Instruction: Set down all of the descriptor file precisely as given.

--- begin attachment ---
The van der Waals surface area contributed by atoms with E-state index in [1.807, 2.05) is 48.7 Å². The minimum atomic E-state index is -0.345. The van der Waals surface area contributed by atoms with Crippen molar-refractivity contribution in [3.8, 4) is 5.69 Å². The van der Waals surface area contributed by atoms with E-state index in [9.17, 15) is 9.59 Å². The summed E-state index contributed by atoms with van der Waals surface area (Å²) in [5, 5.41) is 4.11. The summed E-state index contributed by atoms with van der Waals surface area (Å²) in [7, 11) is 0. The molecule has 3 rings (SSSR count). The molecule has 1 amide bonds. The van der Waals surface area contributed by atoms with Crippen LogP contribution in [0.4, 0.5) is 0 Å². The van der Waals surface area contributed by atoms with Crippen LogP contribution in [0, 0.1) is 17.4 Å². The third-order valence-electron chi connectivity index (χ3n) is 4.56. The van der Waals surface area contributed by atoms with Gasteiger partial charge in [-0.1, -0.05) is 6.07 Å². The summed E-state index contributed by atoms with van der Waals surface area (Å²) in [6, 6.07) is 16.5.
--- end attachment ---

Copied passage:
The van der Waals surface area contributed by atoms with E-state index in [1.807, 2.05) is 48.7 Å². The minimum atomic E-state index is -0.345. The van der Waals surface area contributed by atoms with Crippen molar-refractivity contribution in [3.8, 4) is 5.69 Å². The van der Waals surface area contributed by atoms with E-state index in [9.17, 15) is 9.59 Å². The summed E-state index contributed by atoms with van der Waals surface area (Å²) in [5, 5.41) is 4.11. The summed E-state index contributed by atoms with van der Waals surface area (Å²) in [7, 11) is 0. The molecule has 3 rings (SSSR count). The molecule has 1 amide bonds. The van der Waals surface area contributed by atoms with Crippen LogP contribution in [0.4, 0.5) is 0 Å². The van der Waals surface area contributed by atoms with Crippen LogP contribution in [0, 0.1) is 17.4 Å². The third-order valence-electron chi connectivity index (χ3n) is 4.56. The van der Waals surface area contributed by atoms with Gasteiger partial charge in [-0.1, -0.05) is 6.07 Å². The summed E-state index contributed by atoms with van der Waals surface area (Å²) in [6, 6.07) is 16.5.